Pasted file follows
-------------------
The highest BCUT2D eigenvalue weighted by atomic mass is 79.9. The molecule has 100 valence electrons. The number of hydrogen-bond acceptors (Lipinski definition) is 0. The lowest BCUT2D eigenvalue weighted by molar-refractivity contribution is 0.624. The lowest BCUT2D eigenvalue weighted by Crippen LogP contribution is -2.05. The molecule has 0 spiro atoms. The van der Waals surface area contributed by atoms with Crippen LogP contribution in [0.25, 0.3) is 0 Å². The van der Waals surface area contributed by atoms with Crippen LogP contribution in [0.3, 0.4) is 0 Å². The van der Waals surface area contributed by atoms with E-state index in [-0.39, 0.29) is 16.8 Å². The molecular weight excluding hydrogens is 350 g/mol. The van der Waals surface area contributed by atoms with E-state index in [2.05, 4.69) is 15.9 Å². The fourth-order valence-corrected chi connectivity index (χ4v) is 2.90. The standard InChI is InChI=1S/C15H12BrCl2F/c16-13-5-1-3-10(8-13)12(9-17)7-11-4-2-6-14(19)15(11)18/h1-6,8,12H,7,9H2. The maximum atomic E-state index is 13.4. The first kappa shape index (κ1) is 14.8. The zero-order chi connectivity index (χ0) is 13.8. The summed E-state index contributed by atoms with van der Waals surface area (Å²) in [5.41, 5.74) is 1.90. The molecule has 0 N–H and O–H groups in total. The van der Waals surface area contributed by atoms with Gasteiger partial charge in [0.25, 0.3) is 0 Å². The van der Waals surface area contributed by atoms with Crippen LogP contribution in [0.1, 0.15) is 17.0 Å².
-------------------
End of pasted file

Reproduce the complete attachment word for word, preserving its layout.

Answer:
The highest BCUT2D eigenvalue weighted by atomic mass is 79.9. The molecule has 100 valence electrons. The number of hydrogen-bond acceptors (Lipinski definition) is 0. The lowest BCUT2D eigenvalue weighted by molar-refractivity contribution is 0.624. The lowest BCUT2D eigenvalue weighted by Crippen LogP contribution is -2.05. The molecule has 0 spiro atoms. The van der Waals surface area contributed by atoms with Crippen LogP contribution in [0.25, 0.3) is 0 Å². The van der Waals surface area contributed by atoms with Crippen LogP contribution in [0.3, 0.4) is 0 Å². The van der Waals surface area contributed by atoms with E-state index in [-0.39, 0.29) is 16.8 Å². The molecular weight excluding hydrogens is 350 g/mol. The van der Waals surface area contributed by atoms with E-state index in [2.05, 4.69) is 15.9 Å². The fourth-order valence-corrected chi connectivity index (χ4v) is 2.90. The standard InChI is InChI=1S/C15H12BrCl2F/c16-13-5-1-3-10(8-13)12(9-17)7-11-4-2-6-14(19)15(11)18/h1-6,8,12H,7,9H2. The maximum atomic E-state index is 13.4. The first kappa shape index (κ1) is 14.8. The zero-order chi connectivity index (χ0) is 13.8. The summed E-state index contributed by atoms with van der Waals surface area (Å²) in [5.41, 5.74) is 1.90. The molecule has 0 N–H and O–H groups in total. The van der Waals surface area contributed by atoms with Gasteiger partial charge in [0.25, 0.3) is 0 Å². The van der Waals surface area contributed by atoms with Crippen LogP contribution in [0.1, 0.15) is 17.0 Å².